A Sunday school crowded with children is a sure sign of a healthy church.
If the kids are there, their parents are there. And if the whole family is there, the experience of Jesus goes home where Christian faith can blossom as Christian family life to be shared with relatives, neighbors and friends.
That’s the rosy scenario, I realize. Too often, much of the Jesus experience is lost on the ride home from church. But seeing children in church is nonetheless encouraging. There are plenty of places in the Bible – Matthew, Mark and Luke – where Jesus tells us that it is the children who are “the greatest in the kingdomof Heaven.” Children are a big deal to Jesus.
But skip ahead to the Apostle Paul in 1 Corinthians 13, where in his dissertation on divine love it is clear one must “put away childish things” if one is to truly mature as a Christian. The Bible clearly tells us to both “be as a child” and to “put away childish things.” We are to go from spiritual “milk” as a child to spiritual “meat” as we mature. On the one hand, we are to be as innocent as doves; on the other, as shrewd as snakes (Matthew 10:16). What gives? Are we supposed to grow up, or not?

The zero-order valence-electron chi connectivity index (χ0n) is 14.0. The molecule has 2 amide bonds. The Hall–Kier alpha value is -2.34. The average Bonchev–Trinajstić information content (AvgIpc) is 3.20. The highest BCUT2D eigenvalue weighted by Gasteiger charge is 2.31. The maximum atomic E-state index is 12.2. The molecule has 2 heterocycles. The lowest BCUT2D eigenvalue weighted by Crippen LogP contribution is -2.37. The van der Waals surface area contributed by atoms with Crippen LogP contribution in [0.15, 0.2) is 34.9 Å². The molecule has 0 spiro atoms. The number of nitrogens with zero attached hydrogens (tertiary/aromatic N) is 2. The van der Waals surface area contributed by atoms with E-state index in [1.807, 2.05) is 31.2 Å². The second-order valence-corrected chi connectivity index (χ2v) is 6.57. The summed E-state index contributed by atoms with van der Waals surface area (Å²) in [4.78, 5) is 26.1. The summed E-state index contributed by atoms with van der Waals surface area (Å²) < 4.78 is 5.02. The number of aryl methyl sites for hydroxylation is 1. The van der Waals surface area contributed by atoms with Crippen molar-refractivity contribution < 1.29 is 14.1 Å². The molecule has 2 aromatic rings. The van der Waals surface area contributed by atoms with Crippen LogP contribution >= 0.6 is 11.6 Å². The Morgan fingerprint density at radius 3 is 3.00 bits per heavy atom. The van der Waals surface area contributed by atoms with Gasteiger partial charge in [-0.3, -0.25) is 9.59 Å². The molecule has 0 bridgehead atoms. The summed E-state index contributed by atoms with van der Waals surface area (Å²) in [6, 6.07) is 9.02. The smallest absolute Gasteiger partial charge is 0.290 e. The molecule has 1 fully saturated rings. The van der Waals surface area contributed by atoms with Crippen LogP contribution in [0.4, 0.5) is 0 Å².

We most definitely are. The question is: Do we?
Huntington University church history professor Tom Bergler surveys what he considers to be the arrested development of our modern American faith in his thoughtful new book, “The Juvenalization of American Christianity.” It’s a scholarly piece of sociology, not a Bible study. Bergler (BERJ-ler) tracks the last century or so of American Christianity and observes that we are largely stuck in an “adolescent faith.”
Adolescent faith is when Christians put “self-development, my problems and my needs” as the center of Christian faith. Bergler notes that a mature Christian sees his or her faith as a way to partner in the mission of the kingdom: evangelizing and serving others. It means understanding that “maturity” doesn’t mean “perfect,” it means loving God, loving others, being faithful and seeking first to glorify God.
Bergler tracks the development of youth ministries from the 1920s through the Depression, World War II, the Cold War and the turbulent 1960s. In Protestant, Catholic, and black churches, youth ministers met teenagers where they were – and they were adolescents. Hence, the focus became the emotional “me” side of faith and not on a deep commitment to God. That often carries into today’s adult church.
Bergler’s point? All God’s children should have a chance to grow up.